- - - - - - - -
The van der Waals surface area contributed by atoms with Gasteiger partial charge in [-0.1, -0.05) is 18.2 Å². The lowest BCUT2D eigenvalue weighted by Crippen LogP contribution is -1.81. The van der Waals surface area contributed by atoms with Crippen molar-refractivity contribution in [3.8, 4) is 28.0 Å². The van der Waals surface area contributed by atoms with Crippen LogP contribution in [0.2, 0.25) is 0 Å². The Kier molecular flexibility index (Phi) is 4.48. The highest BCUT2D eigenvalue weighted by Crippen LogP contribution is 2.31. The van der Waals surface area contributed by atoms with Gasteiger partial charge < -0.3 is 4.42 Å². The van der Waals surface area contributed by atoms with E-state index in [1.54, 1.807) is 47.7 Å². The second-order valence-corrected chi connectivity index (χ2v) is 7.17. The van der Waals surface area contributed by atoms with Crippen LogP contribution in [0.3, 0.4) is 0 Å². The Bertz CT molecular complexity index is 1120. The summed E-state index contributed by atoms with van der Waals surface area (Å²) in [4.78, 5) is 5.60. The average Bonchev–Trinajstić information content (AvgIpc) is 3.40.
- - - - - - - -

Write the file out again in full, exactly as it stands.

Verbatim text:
The van der Waals surface area contributed by atoms with Gasteiger partial charge in [-0.1, -0.05) is 18.2 Å². The lowest BCUT2D eigenvalue weighted by Crippen LogP contribution is -1.81. The van der Waals surface area contributed by atoms with Crippen molar-refractivity contribution in [3.8, 4) is 28.0 Å². The van der Waals surface area contributed by atoms with Crippen LogP contribution in [0.2, 0.25) is 0 Å². The Kier molecular flexibility index (Phi) is 4.48. The highest BCUT2D eigenvalue weighted by Crippen LogP contribution is 2.31. The van der Waals surface area contributed by atoms with Gasteiger partial charge < -0.3 is 4.42 Å². The van der Waals surface area contributed by atoms with E-state index in [1.54, 1.807) is 47.7 Å². The second-order valence-corrected chi connectivity index (χ2v) is 7.17. The van der Waals surface area contributed by atoms with Crippen LogP contribution in [0.3, 0.4) is 0 Å². The Bertz CT molecular complexity index is 1120. The summed E-state index contributed by atoms with van der Waals surface area (Å²) in [4.78, 5) is 5.60. The average Bonchev–Trinajstić information content (AvgIpc) is 3.40.